This box was very old, 125 years old, to be exact.  What was in the box?  I read the information and we did some second grade Close reading on the paragraph.  This is what it said:

Read This 2Wow, a sword blade, a uniform.  I know I was amazed.

“Boys and girls, we have a mystery…why did this person need a uniform and a sword blade?”


“Common, give it a try.”


“Well, how can we find out?”  I was waiting, hoping beyond hope for an amazing answer… one that would involve the word ‘research’.

One little one smiled and said, “Mrs. Hatcher, you don’t have to sweat it…just ask your phone.

“Oh…I smiled, Good answer! Go ahead, friends…  you can finally pick your treasures.”

Later on that day I went on a treasure hunt of my own.  I am guessing from the information that I found is that the uniform was a Mason uniform and the blade was a decorative part of the uniform worn back in the day.  I saw a treasure chest on-line that was sold in an auction that looked just like my trunk, only in better condition.  It went for about $150.00 about five years ago with the uniform and blade still in it.

It was a fun treasure hunt for me to go on, thinking that I had something that was of real value.  A good lesson for me. And who would have thought… just another way to use my phone!


About Nanc

lifelong teacher who is semi-retired (does this sound better?) who loves God, family and laughing... who hates social injustice... who wants to write every day... who needs to exercise every day... who blog hops... who wants to live her everyday life led by her savior, Jesus Christ!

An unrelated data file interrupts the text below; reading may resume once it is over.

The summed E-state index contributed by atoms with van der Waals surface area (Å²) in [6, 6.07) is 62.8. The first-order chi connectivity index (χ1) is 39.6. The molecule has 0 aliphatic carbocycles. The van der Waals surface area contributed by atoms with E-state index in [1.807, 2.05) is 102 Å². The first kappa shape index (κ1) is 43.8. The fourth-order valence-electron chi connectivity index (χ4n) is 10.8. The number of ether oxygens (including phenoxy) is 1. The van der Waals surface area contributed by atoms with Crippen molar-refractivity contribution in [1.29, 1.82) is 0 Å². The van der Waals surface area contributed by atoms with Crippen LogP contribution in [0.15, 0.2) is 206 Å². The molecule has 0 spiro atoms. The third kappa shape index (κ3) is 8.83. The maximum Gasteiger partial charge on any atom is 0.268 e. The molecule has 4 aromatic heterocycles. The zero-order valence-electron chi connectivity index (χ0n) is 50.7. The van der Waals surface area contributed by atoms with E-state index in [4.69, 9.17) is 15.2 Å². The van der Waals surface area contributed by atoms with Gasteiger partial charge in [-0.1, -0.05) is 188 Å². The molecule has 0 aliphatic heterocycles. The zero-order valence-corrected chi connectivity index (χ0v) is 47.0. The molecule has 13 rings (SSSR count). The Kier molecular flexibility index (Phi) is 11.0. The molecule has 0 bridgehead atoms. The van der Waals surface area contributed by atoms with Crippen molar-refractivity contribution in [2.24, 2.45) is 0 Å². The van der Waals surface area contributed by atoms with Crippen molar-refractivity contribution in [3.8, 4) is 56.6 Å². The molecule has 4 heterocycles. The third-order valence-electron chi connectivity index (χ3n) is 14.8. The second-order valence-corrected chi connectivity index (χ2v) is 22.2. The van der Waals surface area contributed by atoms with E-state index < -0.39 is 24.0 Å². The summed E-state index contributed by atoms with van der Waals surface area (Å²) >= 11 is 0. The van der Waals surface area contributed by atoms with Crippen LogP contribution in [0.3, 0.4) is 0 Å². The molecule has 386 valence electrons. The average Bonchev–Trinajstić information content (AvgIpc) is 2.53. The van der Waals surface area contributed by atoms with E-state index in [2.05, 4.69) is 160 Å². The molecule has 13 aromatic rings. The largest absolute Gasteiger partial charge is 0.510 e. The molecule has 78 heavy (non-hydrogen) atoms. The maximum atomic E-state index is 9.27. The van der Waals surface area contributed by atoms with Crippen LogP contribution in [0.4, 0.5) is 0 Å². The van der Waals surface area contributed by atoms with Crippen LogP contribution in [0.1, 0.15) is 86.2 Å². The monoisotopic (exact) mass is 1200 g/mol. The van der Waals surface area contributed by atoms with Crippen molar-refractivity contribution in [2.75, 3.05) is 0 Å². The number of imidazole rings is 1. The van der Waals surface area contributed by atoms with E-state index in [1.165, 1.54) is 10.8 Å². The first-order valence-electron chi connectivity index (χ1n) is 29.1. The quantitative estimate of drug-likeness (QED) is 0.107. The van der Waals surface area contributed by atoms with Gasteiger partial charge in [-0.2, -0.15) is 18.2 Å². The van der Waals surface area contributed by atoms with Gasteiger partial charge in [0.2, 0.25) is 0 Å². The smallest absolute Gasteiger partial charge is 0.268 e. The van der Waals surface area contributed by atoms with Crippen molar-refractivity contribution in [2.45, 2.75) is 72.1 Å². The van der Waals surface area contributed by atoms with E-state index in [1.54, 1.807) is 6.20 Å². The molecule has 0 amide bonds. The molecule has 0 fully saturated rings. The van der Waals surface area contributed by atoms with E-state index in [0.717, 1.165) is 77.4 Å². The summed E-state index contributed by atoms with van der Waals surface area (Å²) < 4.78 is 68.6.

16 responses »

  1. A wow and laugh-out-loud piece! I love how you share your 2nd graders blank looks. So perfectly honest. Of course the phone. For our learners that’s code for research.

  2. I love how your treasure chest had a secret note! It’s right out of a story book — maybe one yet to be written? Now I’m wondering about all the stories behind your great aunt’s other antiques… Thanks for sharing.

  3. What a great story. I love those moments of connection with kids. That’s the stuff they’ll remember. And i think “Mrs. Hatcher, you don’t have to sweat it…just ask your phone.“ is precious.

  4. Just ask your phone – I laughed out loud at that! It’s true, though, the days of “research” as we know it are long gone, huh?
    What a cool treasure!! Lucky you for picking that out of the basement!

  5. Oh the answer to life – just ask your phone! I love it! What a fun adventure and yes so glad your students got to use math in a real life situation. I have run into this over and over. I know I have taught it but they don’t make the transfer! Could ask for a better way to show them math and talk about research! Enjoy your treasure box!

  6. What a great collection of stories – about your lake house, the box, and your class. Like everyone else, I also had to chuckle at “just ask your phone.” What was life like before Siri?

  7. Your post sends chills down my spine. I too have a treasure chest used for JUST the same purposes….but mine is a “beach bucket”….well loved….in its own right…..
    Long ago, cleaning out an old tool box, my husband found a tiny match tin filled with his parents love letters,,,,,the greatest of finds come in old boxes I guess….I better look for a “new” but old sticker box!